A new and plausible theory has hailed the pilot of missing MH370 flight a hero.
An Australian aviation enthusiast has investigated the details surrounding the Malaysian Airlines international passenger flight which mysteriously disappeared in March 2014.
There have been many speculations and conspiracy theories around what happened to the plane and its 227 passengers and 12 crew members.
One bizarre theory suggests it was an attempt to start WWIII while a pro-Russian rebel commander in eastern Ukraine hypothesised many passengers were already dead before the plane took off.
But Mick Gilbert has analysed the circumstances that led to the disappearance of the plane, which was en route to Beijing from Kuala Lumpur.
The aircraft contacted traffic control while it was flying over the South China Sea and disappeared from air traffic controllers' radar screens less than an hour after takeoff.
It was tracked by a Malaysian military radar as it deviated from the flight path but disappeared from that radar after another hour. It was last seen 370km northwest of Penang in Malaysia's northwest.
Gilbert claims in a thesis that MH370, a Boeing 777, was at risk of a windshield heater fire or failure and the crew oxygen system may have been leaking.
He said the initial deviation from the flight plan was consistent with the response to an in-flight emergency, such as a windshield heater fire.
"A windshield heater fire can explain both the loss of the transponder signal and the interruption to the satellite communications link," Gilbert found.
The aviation enthusiast believes the fire caused the plane to divert towards Penang.
Gilbert said some Boeings like the MH370 Boeing 777 had the same windshields and, in the late 1990s and early 2000s, some of the windshield heaters were failing or catching on fire.
Gilbert said in October 2002, an Air France plane travelling from Paris to Los Angeles caught fire around the windshield heater.
Two fire extinguishers snuffed the fire and the plane made an emergency landing in Canada.
He said an Alitalia B777 travelling from Rome to New York in 2003 experienced a windshield fire. It was extinguished and the plane made an emergency landing in Ireland.
There was another incident in July 2008 when an Emirates B777 was flying from London to Dubai and smoke began to fill the cockpit. It landed in Budapest.
Gilbert has not yet been able to confirm whether that fire started because of the windshield heater.
Gilbert claims there were at least 39 windshield heater problems between 2002 and 2014 and eight of them happened on B777s.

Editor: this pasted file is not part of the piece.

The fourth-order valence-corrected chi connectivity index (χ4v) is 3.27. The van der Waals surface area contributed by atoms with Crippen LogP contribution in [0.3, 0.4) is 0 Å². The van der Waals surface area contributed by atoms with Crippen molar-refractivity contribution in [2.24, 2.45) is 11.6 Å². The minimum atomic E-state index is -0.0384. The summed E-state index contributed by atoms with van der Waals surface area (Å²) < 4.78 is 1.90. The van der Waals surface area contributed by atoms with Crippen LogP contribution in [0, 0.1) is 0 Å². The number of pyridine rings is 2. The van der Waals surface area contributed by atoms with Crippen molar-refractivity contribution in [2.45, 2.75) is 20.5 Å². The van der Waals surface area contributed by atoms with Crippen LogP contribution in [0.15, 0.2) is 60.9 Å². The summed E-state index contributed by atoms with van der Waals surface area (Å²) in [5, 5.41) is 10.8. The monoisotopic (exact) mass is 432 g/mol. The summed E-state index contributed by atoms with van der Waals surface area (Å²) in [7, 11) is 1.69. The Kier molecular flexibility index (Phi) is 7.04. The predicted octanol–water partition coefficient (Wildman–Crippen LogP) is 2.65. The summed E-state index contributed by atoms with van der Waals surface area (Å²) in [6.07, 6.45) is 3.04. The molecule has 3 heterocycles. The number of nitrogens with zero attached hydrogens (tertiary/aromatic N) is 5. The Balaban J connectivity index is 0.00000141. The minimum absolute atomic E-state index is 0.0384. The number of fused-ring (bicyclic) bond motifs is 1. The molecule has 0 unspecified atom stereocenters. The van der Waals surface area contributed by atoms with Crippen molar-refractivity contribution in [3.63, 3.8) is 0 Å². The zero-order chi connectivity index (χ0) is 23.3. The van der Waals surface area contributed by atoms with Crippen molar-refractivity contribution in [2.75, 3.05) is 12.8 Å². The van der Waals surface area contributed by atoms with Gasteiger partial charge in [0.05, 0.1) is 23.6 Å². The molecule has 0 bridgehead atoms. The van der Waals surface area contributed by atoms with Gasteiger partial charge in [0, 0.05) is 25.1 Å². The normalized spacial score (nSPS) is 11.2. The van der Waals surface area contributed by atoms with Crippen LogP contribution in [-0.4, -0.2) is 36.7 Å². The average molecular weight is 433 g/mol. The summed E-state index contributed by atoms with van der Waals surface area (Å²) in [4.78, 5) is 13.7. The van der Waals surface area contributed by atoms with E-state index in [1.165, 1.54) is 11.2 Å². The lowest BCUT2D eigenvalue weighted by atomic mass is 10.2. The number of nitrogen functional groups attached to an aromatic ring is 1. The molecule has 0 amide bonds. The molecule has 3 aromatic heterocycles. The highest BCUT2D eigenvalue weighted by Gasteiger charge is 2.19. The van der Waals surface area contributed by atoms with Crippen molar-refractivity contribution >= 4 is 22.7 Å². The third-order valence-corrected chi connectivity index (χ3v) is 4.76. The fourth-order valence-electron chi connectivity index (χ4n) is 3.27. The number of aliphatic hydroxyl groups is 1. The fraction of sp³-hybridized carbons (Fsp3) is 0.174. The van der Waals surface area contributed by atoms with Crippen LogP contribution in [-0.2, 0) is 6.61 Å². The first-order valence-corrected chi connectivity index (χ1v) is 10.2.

"I say 'at least' because, alarmingly, not all incidents are reported through official channels," he said in his thesis.
Gilbert suggests the crew oxygen system was also leaking because in the months leading up to the disappearance, the oxygen system was dropping in psi quicker than usual. He thinks this was a result of maintenance work performed on the system on January 17 2014.
Gilbert said oxygen was not flammable when the concentration in the atmosphere rose just two per cent, but fires in areas rich in oxygen are harder to put out.
He speculates the fire and windshield heater failure would have caused rapid depressurisation in the cockpit.
He said the change in pressure would have unlocked the door connecting the cockpit to the passenger cabin, causing it to depressurise as well.
Gilbert said after 20 to 25 minutes, many people on board would have been dead.
He suggests a pilot survived, maybe because they recognised early signs of hypoxia, a deficiency of oxygen, which would have caused others to lose consciousness.
The pilot may have started deep, forceful breathing to remain conscious, Gilbert said.
"On approaching Penang, the surviving pilot would have come to realisation that he had no means of communication - radio communication panel keypads, microphones and headsets would have been burned or melted by the fire," he said.
The pilot may have tried to use mobile phones but it was unlikely there would have been any signal.
"The pilot would have also realised that there was no reasonable chance of manually flying the plane - he had no instruments, it was night, there was no moon, he could only occupy the cockpit for short periods of time and oxygen supplies were dwindling," Gilbert said.
"Any attempt to take manual control of the plane would almost invariable end with loss of control and there could be no guarantee that he could re-engage the autopilot if he disengaged it.
"Just off the starboard wing was Penang - population of 1.65 million. Immediately ahead and stretching 900 kilometres from the north west to the south east was the world's second busiest shipping lane, the Strait of Malacca, the conduit for trade from Europe and the Middle East to South East Asia. There would have been ships - tankers, chemical ships, container ships, bulk carriers and cruise liners - about every 5-6 kilometres along the Strait."
Gilbert said if the plane continued just 20 minutes, it would be close to the North Sumatra province of Indonesia where five million people reside.
Gilbert believes this is when the pilot became a hero as he decided to steer the plane from areas of civilisation.
Gilbert suggests the pilot just pointed the plane in the safest direction and let the MH370 run out of fuel.
According to Gilbert's calculations, the plane crashed 200km away from the current search area.
US safety consultant Captain John Cox believes the theory is plausible, The Daily Telegraph reported.
"I was of the opinion that the most likely cause was deliberate action by the pilot," Captain Cox said.
"Due to (Gilbert's) research I have backed up to saying that everything is on the table and I do not have a leading theory."